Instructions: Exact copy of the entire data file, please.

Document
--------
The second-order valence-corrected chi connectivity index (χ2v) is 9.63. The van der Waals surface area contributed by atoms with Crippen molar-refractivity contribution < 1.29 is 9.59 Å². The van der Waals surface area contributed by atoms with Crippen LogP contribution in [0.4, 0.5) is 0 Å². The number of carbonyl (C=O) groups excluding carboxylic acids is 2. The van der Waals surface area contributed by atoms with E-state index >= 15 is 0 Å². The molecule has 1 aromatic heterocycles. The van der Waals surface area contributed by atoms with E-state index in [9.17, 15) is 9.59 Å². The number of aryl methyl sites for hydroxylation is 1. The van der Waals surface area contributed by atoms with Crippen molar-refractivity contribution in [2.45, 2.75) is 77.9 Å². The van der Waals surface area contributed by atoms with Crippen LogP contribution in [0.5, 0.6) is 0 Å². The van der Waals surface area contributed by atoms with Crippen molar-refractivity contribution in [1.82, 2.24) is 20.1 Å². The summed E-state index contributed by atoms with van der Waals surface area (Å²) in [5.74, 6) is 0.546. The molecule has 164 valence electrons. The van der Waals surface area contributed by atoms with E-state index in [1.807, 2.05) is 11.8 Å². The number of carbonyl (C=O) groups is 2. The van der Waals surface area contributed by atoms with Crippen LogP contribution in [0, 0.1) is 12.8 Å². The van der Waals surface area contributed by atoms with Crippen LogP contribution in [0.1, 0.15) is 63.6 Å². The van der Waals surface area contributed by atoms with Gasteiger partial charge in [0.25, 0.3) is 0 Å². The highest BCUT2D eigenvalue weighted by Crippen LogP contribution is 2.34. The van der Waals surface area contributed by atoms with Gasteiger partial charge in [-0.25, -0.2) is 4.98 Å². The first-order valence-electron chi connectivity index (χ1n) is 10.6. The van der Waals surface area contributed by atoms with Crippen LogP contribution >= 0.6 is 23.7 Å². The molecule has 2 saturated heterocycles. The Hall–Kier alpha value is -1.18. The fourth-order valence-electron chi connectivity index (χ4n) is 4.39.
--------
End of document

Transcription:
The second-order valence-corrected chi connectivity index (χ2v) is 9.63. The van der Waals surface area contributed by atoms with Crippen molar-refractivity contribution < 1.29 is 9.59 Å². The van der Waals surface area contributed by atoms with Crippen LogP contribution in [0.4, 0.5) is 0 Å². The number of carbonyl (C=O) groups excluding carboxylic acids is 2. The van der Waals surface area contributed by atoms with E-state index >= 15 is 0 Å². The molecule has 1 aromatic heterocycles. The van der Waals surface area contributed by atoms with E-state index in [9.17, 15) is 9.59 Å². The number of aryl methyl sites for hydroxylation is 1. The van der Waals surface area contributed by atoms with Crippen molar-refractivity contribution in [2.45, 2.75) is 77.9 Å². The van der Waals surface area contributed by atoms with Crippen LogP contribution in [0.5, 0.6) is 0 Å². The van der Waals surface area contributed by atoms with Crippen molar-refractivity contribution in [1.82, 2.24) is 20.1 Å². The summed E-state index contributed by atoms with van der Waals surface area (Å²) in [5.74, 6) is 0.546. The molecule has 164 valence electrons. The van der Waals surface area contributed by atoms with E-state index in [1.807, 2.05) is 11.8 Å². The number of carbonyl (C=O) groups is 2. The van der Waals surface area contributed by atoms with Crippen LogP contribution in [0, 0.1) is 12.8 Å². The van der Waals surface area contributed by atoms with Crippen LogP contribution in [0.1, 0.15) is 63.6 Å². The van der Waals surface area contributed by atoms with Gasteiger partial charge in [0.25, 0.3) is 0 Å². The highest BCUT2D eigenvalue weighted by Crippen LogP contribution is 2.34. The van der Waals surface area contributed by atoms with Gasteiger partial charge in [-0.25, -0.2) is 4.98 Å². The first-order valence-electron chi connectivity index (χ1n) is 10.6. The van der Waals surface area contributed by atoms with Crippen LogP contribution >= 0.6 is 23.7 Å². The molecule has 2 saturated heterocycles. The Hall–Kier alpha value is -1.18. The fourth-order valence-electron chi connectivity index (χ4n) is 4.39.